Francis told him that the anger of grief is a form of prayer.
Carlo Chiodi, a 50-year-old bus driver from Italy’s hardest hit region of Bergamo, lost both his elderly parents to Covid. Pope Francis invited him to come to Casa Santa Marta last Sunday with his family, and after Mass, the Holy Father spent several minutes with them.
Just some moments after that encounter, when the pope led the midday Angelus, he asked everyone to keep the victims of coronavirus in our prayer:
And let’s not forget, let’s not forget the victims of the coronavirus. This morning I heard the testimony of a family who lost their grandparents without being about to say goodbye to them, on the same day. So much suffering, so many people who lost their lives, victims of this disease; and so many volunteers, doctors, nurses, sisters, priests, who also lost their lives. Let us remember the families who have suffered because of this.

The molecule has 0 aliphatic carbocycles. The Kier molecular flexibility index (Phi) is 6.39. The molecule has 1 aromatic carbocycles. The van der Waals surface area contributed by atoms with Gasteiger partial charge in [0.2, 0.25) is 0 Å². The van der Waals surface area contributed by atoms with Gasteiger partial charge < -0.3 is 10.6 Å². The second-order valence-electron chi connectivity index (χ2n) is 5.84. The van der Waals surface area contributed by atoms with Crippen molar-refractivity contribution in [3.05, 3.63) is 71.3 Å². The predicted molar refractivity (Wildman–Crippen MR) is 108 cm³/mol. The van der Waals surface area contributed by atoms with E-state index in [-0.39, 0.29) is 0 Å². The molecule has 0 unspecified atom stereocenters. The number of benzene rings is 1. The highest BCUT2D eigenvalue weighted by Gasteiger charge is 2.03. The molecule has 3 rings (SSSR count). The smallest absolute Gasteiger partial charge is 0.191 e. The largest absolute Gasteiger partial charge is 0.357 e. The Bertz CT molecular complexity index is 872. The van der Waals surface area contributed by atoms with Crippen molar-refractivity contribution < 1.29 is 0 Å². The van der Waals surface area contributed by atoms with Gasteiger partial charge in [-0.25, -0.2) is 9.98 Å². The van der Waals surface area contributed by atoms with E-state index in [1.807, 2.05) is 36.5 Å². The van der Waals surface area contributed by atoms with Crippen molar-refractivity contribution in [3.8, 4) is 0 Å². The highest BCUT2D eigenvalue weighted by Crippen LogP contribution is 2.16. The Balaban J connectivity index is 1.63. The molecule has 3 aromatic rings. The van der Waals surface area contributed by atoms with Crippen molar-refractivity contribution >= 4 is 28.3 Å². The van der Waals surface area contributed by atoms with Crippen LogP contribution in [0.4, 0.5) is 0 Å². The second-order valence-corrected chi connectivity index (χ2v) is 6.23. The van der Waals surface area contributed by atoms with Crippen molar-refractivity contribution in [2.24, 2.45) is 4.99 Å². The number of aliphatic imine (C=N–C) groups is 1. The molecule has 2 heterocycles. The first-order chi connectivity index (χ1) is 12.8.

Speaking to a newspaper from Bergamo, Chiodi said that the pope told him “sorrow and anger are human. To get mad is normal and it is a form of prayer when you are alone and you feel pain. He went on to say that to resign yourself and convince yourself not to suffer isn’t the solution. We must free ourselves from the weights that afflict the heart.”
Chiodi recounted that Francis said he “feels the sorrow of the world in himself, and that he prays every day to God to understand the meaning of this suffering. During our meeting, we trembled. We were open to the humanity of the pope.”